Buying for the first time can be a daunting experience.

Dealing with Agents, making an offer, finding a Solicitor, Valuations, Building reports….

This is where a recommended adviser can add value.

First contact us to find out what you can afford and to obtain pre approved finance. You will then know the price range that you should be looking in and will know what your mortgage repayments will be.


Next, an adviser will be able to guide you through any questions that you have regarding the whole process of buying, such as

  • Tenders and Auctions

  • Submitting an offer and what clauses to include (legal advice should always be sought before signing)

  • Valuation and/or builders reports and LIM Report.

  • When to get the Solicitor involved

We will also be able to recommend and introduce you to various professionals that you will need along the way if required. If you don’t need an introduction, we will still liaise with your Solicitor, Real estate agent and Valuer or Building Inspector to ensure a smooth and stress free process.

Once you are in your new home, we will keep in touch and will be able to help you structure the loan for maximum advantage. This could mean showing you how to reduce your loan faster and save thousands of dollars in interest. It will certainly mean reviewing your situation and giving advice whenever a fixed interest term finishes and obtaining the best possible rate for you from the bank for the new term.

Contact us to see if you qualify for no or low deposit finance. It will depend on your credit history, length and type of employment, income and a few other factors.


If you have been in KiwiSaver for at least 3 years you may be able to withdraw funds towards a deposit on your first home. Your KiwiSaver provider will produce a statement for you of your contributions to date. You can withdraw your contributions and your employers’ contributions but not any government contributions.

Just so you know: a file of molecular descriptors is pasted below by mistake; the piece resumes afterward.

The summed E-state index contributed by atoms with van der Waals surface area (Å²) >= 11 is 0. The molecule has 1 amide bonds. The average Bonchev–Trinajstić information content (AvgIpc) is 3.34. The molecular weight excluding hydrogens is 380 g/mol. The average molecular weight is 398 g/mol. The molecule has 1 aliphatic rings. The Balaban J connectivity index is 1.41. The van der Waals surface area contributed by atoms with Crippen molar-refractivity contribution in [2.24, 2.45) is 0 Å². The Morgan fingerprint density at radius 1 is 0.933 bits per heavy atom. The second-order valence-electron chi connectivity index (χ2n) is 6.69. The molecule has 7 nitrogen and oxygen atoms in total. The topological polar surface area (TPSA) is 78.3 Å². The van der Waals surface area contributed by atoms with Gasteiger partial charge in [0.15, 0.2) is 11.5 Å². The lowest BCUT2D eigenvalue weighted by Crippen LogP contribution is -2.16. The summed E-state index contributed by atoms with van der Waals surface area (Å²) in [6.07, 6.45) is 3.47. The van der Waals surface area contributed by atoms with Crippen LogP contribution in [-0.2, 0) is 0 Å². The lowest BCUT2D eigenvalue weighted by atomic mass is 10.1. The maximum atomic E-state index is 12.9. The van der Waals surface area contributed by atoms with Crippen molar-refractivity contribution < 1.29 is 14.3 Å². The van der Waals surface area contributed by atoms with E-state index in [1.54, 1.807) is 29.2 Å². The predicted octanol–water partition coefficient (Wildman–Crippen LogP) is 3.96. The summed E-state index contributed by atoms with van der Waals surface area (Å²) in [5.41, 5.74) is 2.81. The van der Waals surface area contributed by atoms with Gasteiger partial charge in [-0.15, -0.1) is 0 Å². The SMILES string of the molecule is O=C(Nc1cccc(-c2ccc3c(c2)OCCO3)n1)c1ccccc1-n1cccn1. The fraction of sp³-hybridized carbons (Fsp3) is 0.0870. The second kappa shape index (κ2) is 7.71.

In addition to withdrawing yours and your employers’ contributions you may also be eligible for a one off first home buyer’s subsidy from the government. It is $1,000 for ever year that you qualify in the scheme (minimum of 3 years)

For further information on KiwiSaver visit http://www.kiwisaver.govtnz/new/benefits/home-withdrawal


Colin in Wellington has several rental properties and when we met him he had nearly $3mil of borrowing with the ANZ. He was making principle and interest payments and was very happy with his portfolio and his overall position. However when we started to review Colin’s situation, it appeared that he was neglecting to do any other than urgent repairs and maintenance to his properties. He would have liked to have money to replace carpet and to re-decorate and to generally maintain his properties to a higher standard than he was doing. His problem? The principle payments were strangling his cash flow.